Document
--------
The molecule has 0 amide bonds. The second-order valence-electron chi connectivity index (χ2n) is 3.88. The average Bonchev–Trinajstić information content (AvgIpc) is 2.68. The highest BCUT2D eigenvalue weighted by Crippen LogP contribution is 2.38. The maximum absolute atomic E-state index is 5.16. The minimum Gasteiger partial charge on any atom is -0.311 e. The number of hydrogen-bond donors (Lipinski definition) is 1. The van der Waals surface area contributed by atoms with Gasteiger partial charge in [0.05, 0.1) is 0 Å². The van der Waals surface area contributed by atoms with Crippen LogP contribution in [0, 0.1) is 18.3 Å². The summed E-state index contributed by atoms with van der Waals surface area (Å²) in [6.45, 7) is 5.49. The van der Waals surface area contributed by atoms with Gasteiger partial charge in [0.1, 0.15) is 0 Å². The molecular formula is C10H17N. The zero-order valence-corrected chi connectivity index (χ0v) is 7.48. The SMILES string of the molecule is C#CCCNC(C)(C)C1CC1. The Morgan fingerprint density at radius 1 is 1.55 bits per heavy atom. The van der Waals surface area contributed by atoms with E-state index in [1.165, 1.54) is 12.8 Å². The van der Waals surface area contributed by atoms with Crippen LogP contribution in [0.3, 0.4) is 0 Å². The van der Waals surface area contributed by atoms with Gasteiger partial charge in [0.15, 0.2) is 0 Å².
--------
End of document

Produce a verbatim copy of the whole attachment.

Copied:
The molecule has 0 amide bonds. The second-order valence-electron chi connectivity index (χ2n) is 3.88. The average Bonchev–Trinajstić information content (AvgIpc) is 2.68. The highest BCUT2D eigenvalue weighted by Crippen LogP contribution is 2.38. The maximum absolute atomic E-state index is 5.16. The minimum Gasteiger partial charge on any atom is -0.311 e. The number of hydrogen-bond donors (Lipinski definition) is 1. The van der Waals surface area contributed by atoms with Gasteiger partial charge in [0.05, 0.1) is 0 Å². The van der Waals surface area contributed by atoms with Crippen LogP contribution in [0, 0.1) is 18.3 Å². The summed E-state index contributed by atoms with van der Waals surface area (Å²) in [6.45, 7) is 5.49. The van der Waals surface area contributed by atoms with Gasteiger partial charge in [0.1, 0.15) is 0 Å². The molecular formula is C10H17N. The zero-order valence-corrected chi connectivity index (χ0v) is 7.48. The SMILES string of the molecule is C#CCCNC(C)(C)C1CC1. The Morgan fingerprint density at radius 1 is 1.55 bits per heavy atom. The van der Waals surface area contributed by atoms with E-state index in [1.165, 1.54) is 12.8 Å². The van der Waals surface area contributed by atoms with Crippen LogP contribution in [0.3, 0.4) is 0 Å². The van der Waals surface area contributed by atoms with Gasteiger partial charge in [0.15, 0.2) is 0 Å².